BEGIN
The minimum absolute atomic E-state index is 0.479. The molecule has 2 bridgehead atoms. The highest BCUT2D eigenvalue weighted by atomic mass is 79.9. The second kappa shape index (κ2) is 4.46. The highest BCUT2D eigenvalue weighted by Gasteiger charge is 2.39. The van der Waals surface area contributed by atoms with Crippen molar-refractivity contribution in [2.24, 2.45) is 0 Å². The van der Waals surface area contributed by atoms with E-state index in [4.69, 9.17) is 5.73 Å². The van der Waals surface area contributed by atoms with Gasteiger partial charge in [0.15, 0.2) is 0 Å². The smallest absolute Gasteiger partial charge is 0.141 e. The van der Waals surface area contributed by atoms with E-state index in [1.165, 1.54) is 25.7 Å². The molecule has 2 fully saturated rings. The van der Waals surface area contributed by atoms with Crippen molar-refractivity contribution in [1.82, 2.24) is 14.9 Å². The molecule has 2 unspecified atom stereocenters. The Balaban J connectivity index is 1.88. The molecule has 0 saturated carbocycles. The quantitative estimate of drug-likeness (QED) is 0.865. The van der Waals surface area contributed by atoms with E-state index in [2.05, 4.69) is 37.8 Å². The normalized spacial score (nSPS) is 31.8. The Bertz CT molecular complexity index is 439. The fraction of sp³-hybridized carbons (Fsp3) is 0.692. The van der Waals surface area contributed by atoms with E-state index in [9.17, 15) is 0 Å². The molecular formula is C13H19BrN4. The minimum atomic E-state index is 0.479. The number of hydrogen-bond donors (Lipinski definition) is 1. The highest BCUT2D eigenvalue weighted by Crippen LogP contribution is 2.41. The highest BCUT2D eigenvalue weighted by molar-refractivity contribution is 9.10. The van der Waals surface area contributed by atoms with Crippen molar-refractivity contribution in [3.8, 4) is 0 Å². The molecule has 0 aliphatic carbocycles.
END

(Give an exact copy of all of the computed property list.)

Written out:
The minimum absolute atomic E-state index is 0.479. The molecule has 2 bridgehead atoms. The highest BCUT2D eigenvalue weighted by atomic mass is 79.9. The second kappa shape index (κ2) is 4.46. The highest BCUT2D eigenvalue weighted by Gasteiger charge is 2.39. The van der Waals surface area contributed by atoms with Crippen molar-refractivity contribution in [2.24, 2.45) is 0 Å². The van der Waals surface area contributed by atoms with E-state index in [4.69, 9.17) is 5.73 Å². The van der Waals surface area contributed by atoms with Gasteiger partial charge in [0.15, 0.2) is 0 Å². The smallest absolute Gasteiger partial charge is 0.141 e. The van der Waals surface area contributed by atoms with E-state index in [1.165, 1.54) is 25.7 Å². The molecule has 2 fully saturated rings. The van der Waals surface area contributed by atoms with Crippen molar-refractivity contribution in [1.82, 2.24) is 14.9 Å². The molecule has 2 unspecified atom stereocenters. The Balaban J connectivity index is 1.88. The molecule has 0 saturated carbocycles. The quantitative estimate of drug-likeness (QED) is 0.865. The van der Waals surface area contributed by atoms with E-state index in [2.05, 4.69) is 37.8 Å². The normalized spacial score (nSPS) is 31.8. The Bertz CT molecular complexity index is 439. The fraction of sp³-hybridized carbons (Fsp3) is 0.692. The van der Waals surface area contributed by atoms with E-state index in [9.17, 15) is 0 Å². The molecular formula is C13H19BrN4. The minimum atomic E-state index is 0.479. The number of hydrogen-bond donors (Lipinski definition) is 1. The highest BCUT2D eigenvalue weighted by Crippen LogP contribution is 2.41. The highest BCUT2D eigenvalue weighted by molar-refractivity contribution is 9.10. The van der Waals surface area contributed by atoms with Crippen molar-refractivity contribution in [3.8, 4) is 0 Å². The molecule has 0 aliphatic carbocycles.